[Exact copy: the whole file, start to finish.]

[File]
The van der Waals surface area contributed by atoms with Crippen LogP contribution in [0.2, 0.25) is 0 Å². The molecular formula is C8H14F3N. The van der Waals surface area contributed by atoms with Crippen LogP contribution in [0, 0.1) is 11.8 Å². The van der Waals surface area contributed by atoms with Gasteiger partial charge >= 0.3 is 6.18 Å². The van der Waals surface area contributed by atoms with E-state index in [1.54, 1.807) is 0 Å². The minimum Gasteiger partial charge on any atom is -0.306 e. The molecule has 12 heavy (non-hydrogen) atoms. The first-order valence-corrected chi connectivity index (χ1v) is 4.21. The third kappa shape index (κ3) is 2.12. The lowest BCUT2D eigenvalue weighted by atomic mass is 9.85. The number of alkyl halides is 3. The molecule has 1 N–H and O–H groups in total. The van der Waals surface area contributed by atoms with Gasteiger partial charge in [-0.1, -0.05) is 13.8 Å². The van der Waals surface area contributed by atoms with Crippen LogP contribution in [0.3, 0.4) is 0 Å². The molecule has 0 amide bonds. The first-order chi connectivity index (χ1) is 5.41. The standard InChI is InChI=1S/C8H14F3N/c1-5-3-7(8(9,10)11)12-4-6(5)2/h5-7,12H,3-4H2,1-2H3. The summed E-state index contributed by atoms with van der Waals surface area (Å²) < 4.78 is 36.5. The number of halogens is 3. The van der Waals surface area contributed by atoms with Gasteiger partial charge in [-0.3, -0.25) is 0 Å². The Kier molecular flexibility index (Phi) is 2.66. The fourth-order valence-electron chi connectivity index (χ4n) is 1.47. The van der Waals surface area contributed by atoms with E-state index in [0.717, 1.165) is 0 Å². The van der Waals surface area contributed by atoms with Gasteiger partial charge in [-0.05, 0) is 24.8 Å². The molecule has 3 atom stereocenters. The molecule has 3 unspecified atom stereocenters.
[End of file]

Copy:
The van der Waals surface area contributed by atoms with Crippen LogP contribution in [0.2, 0.25) is 0 Å². The molecular formula is C8H14F3N. The van der Waals surface area contributed by atoms with Crippen LogP contribution in [0, 0.1) is 11.8 Å². The van der Waals surface area contributed by atoms with Gasteiger partial charge >= 0.3 is 6.18 Å². The van der Waals surface area contributed by atoms with E-state index in [1.54, 1.807) is 0 Å². The minimum Gasteiger partial charge on any atom is -0.306 e. The molecule has 12 heavy (non-hydrogen) atoms. The first-order valence-corrected chi connectivity index (χ1v) is 4.21. The third kappa shape index (κ3) is 2.12. The lowest BCUT2D eigenvalue weighted by atomic mass is 9.85. The number of alkyl halides is 3. The molecule has 1 N–H and O–H groups in total. The van der Waals surface area contributed by atoms with Gasteiger partial charge in [-0.1, -0.05) is 13.8 Å². The van der Waals surface area contributed by atoms with Crippen LogP contribution in [0.3, 0.4) is 0 Å². The molecule has 0 amide bonds. The first-order chi connectivity index (χ1) is 5.41. The standard InChI is InChI=1S/C8H14F3N/c1-5-3-7(8(9,10)11)12-4-6(5)2/h5-7,12H,3-4H2,1-2H3. The summed E-state index contributed by atoms with van der Waals surface area (Å²) < 4.78 is 36.5. The number of halogens is 3. The van der Waals surface area contributed by atoms with Gasteiger partial charge in [-0.3, -0.25) is 0 Å². The Kier molecular flexibility index (Phi) is 2.66. The fourth-order valence-electron chi connectivity index (χ4n) is 1.47. The van der Waals surface area contributed by atoms with E-state index in [0.717, 1.165) is 0 Å². The van der Waals surface area contributed by atoms with Gasteiger partial charge in [-0.05, 0) is 24.8 Å². The molecule has 3 atom stereocenters. The molecule has 3 unspecified atom stereocenters.